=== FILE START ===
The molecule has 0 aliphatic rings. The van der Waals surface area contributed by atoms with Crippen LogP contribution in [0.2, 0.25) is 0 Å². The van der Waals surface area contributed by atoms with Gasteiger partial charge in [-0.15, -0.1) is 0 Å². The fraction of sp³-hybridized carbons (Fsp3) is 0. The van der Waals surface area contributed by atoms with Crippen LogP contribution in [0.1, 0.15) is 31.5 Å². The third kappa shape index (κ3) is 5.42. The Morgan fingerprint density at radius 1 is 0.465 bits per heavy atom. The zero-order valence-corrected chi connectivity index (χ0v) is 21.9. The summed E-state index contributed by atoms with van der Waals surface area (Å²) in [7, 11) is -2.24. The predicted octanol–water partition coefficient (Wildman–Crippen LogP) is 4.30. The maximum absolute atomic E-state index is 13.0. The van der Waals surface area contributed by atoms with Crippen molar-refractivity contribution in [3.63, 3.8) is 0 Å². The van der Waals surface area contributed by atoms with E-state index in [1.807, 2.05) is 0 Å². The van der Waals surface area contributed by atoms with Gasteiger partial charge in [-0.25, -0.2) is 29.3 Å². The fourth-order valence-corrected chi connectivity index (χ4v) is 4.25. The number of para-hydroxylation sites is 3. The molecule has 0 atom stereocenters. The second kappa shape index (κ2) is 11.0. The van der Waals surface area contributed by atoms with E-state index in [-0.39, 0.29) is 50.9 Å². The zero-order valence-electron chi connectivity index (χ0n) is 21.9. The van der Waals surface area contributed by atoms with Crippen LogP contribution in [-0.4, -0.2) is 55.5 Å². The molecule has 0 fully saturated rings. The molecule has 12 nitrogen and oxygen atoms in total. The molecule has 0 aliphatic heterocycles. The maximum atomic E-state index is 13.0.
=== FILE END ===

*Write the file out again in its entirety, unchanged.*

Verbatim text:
The molecule has 0 aliphatic rings. The van der Waals surface area contributed by atoms with Crippen LogP contribution in [0.2, 0.25) is 0 Å². The van der Waals surface area contributed by atoms with Gasteiger partial charge in [-0.15, -0.1) is 0 Å². The fraction of sp³-hybridized carbons (Fsp3) is 0. The van der Waals surface area contributed by atoms with Crippen LogP contribution in [0.1, 0.15) is 31.5 Å². The third kappa shape index (κ3) is 5.42. The Morgan fingerprint density at radius 1 is 0.465 bits per heavy atom. The zero-order valence-corrected chi connectivity index (χ0v) is 21.9. The summed E-state index contributed by atoms with van der Waals surface area (Å²) in [7, 11) is -2.24. The predicted octanol–water partition coefficient (Wildman–Crippen LogP) is 4.30. The maximum absolute atomic E-state index is 13.0. The van der Waals surface area contributed by atoms with Crippen molar-refractivity contribution in [3.63, 3.8) is 0 Å². The van der Waals surface area contributed by atoms with E-state index in [1.807, 2.05) is 0 Å². The van der Waals surface area contributed by atoms with Gasteiger partial charge in [-0.25, -0.2) is 29.3 Å². The fourth-order valence-corrected chi connectivity index (χ4v) is 4.25. The number of para-hydroxylation sites is 3. The molecule has 0 atom stereocenters. The second kappa shape index (κ2) is 11.0. The van der Waals surface area contributed by atoms with E-state index in [-0.39, 0.29) is 50.9 Å². The zero-order valence-electron chi connectivity index (χ0n) is 21.9. The van der Waals surface area contributed by atoms with Crippen LogP contribution in [-0.4, -0.2) is 55.5 Å². The molecule has 0 fully saturated rings. The molecule has 12 nitrogen and oxygen atoms in total. The molecule has 0 aliphatic heterocycles. The maximum atomic E-state index is 13.0.